UK inflation is on the rise again, but we don’t expect this to last.
Headline CPI picked up to 2.5% in July, driven predominantly by the sharp rise in petrol prices through the second quarter. But importantly, fuel costs have begun to stabilise, and the price of petrol, in fact, fell by 0.6% last month. Barring any further gyrations in oil prices, we think July’s figure represents a peak, and we expect CPI to begin trending downwards over the next few months gradually.
But oil prices aren’t the only factor keeping a lid on inflation. The impact of the pound’s post-Brexit plunge is continuing to fade – prices have more-or-less adjusted to the weaker level of sterling – and this is seeing core goods inflation slow. We expect this to keep core CPI close to 2% for the foreseeable future, although there’s a risk that this slips lower – particularly if recreational goods inflation (things like TVs/computers, which are fairly sterling sensitive) eases more aggressively.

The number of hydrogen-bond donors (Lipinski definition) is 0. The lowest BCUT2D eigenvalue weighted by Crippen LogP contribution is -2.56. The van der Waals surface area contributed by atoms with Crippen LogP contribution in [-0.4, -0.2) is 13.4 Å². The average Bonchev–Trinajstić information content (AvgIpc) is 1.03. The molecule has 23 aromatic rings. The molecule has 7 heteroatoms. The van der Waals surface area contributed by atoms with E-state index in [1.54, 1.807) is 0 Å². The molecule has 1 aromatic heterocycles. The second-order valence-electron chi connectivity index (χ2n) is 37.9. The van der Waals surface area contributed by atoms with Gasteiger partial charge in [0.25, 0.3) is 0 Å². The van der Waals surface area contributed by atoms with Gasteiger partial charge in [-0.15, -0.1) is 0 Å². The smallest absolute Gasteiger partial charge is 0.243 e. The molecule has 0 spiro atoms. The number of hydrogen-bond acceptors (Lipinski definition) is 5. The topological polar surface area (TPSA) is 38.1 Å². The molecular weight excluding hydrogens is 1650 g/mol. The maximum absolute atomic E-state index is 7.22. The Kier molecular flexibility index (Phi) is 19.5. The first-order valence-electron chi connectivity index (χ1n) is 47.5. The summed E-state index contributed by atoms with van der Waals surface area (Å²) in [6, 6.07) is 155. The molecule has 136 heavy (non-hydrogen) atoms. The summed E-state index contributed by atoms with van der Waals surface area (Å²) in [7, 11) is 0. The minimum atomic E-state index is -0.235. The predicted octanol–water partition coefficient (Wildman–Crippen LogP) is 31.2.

For the Bank of England, this is likely to be another argument to remain on the sidelines for the next few months, as Brexit uncertainty becomes an increasing concern. Talk of ‘no deal’ is ramping up, and there’s a risk this begins to impact sentiment if negotiations remain in deadlock as we head into the end of the year.
For that reason, we don’t expect another rate hike before May 2019 at the earliest.